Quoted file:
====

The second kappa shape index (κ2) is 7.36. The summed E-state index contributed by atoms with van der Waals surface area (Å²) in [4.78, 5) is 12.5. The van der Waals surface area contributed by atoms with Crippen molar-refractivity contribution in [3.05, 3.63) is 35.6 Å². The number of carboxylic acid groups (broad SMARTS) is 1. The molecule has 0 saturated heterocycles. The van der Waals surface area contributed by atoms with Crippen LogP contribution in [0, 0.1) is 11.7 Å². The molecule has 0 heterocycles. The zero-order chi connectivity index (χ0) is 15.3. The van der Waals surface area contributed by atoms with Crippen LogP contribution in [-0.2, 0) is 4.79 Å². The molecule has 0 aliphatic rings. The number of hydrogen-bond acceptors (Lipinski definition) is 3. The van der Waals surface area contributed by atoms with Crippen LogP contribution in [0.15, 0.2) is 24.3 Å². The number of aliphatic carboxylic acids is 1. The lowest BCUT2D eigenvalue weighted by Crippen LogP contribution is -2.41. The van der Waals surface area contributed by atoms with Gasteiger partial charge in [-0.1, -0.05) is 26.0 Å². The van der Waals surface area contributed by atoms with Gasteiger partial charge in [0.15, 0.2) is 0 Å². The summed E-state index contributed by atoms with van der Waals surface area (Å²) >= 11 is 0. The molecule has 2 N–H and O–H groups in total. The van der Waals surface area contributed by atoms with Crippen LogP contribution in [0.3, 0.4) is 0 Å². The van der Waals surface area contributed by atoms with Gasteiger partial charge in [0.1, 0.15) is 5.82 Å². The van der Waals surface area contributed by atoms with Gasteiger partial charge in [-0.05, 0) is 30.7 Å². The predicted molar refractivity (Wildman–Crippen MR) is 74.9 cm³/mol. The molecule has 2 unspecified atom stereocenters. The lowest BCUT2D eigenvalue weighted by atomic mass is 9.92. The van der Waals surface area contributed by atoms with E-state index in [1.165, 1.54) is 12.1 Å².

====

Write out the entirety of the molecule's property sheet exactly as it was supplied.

The second kappa shape index (κ2) is 7.36. The summed E-state index contributed by atoms with van der Waals surface area (Å²) in [4.78, 5) is 12.5. The van der Waals surface area contributed by atoms with Crippen molar-refractivity contribution in [3.05, 3.63) is 35.6 Å². The number of carboxylic acid groups (broad SMARTS) is 1. The molecule has 0 saturated heterocycles. The van der Waals surface area contributed by atoms with Crippen LogP contribution in [0, 0.1) is 11.7 Å². The molecule has 0 heterocycles. The zero-order chi connectivity index (χ0) is 15.3. The van der Waals surface area contributed by atoms with Crippen LogP contribution in [-0.2, 0) is 4.79 Å². The molecule has 0 aliphatic rings. The number of hydrogen-bond acceptors (Lipinski definition) is 3. The van der Waals surface area contributed by atoms with Crippen LogP contribution in [0.15, 0.2) is 24.3 Å². The number of aliphatic carboxylic acids is 1. The lowest BCUT2D eigenvalue weighted by Crippen LogP contribution is -2.41. The van der Waals surface area contributed by atoms with Gasteiger partial charge in [-0.1, -0.05) is 26.0 Å². The van der Waals surface area contributed by atoms with Gasteiger partial charge in [0.15, 0.2) is 0 Å². The summed E-state index contributed by atoms with van der Waals surface area (Å²) >= 11 is 0. The molecule has 2 N–H and O–H groups in total. The van der Waals surface area contributed by atoms with Crippen LogP contribution in [0.3, 0.4) is 0 Å². The van der Waals surface area contributed by atoms with Gasteiger partial charge in [0.1, 0.15) is 5.82 Å². The van der Waals surface area contributed by atoms with Gasteiger partial charge in [-0.05, 0) is 30.7 Å². The predicted molar refractivity (Wildman–Crippen MR) is 74.9 cm³/mol. The molecule has 2 unspecified atom stereocenters. The lowest BCUT2D eigenvalue weighted by atomic mass is 9.92. The van der Waals surface area contributed by atoms with E-state index in [1.165, 1.54) is 12.1 Å².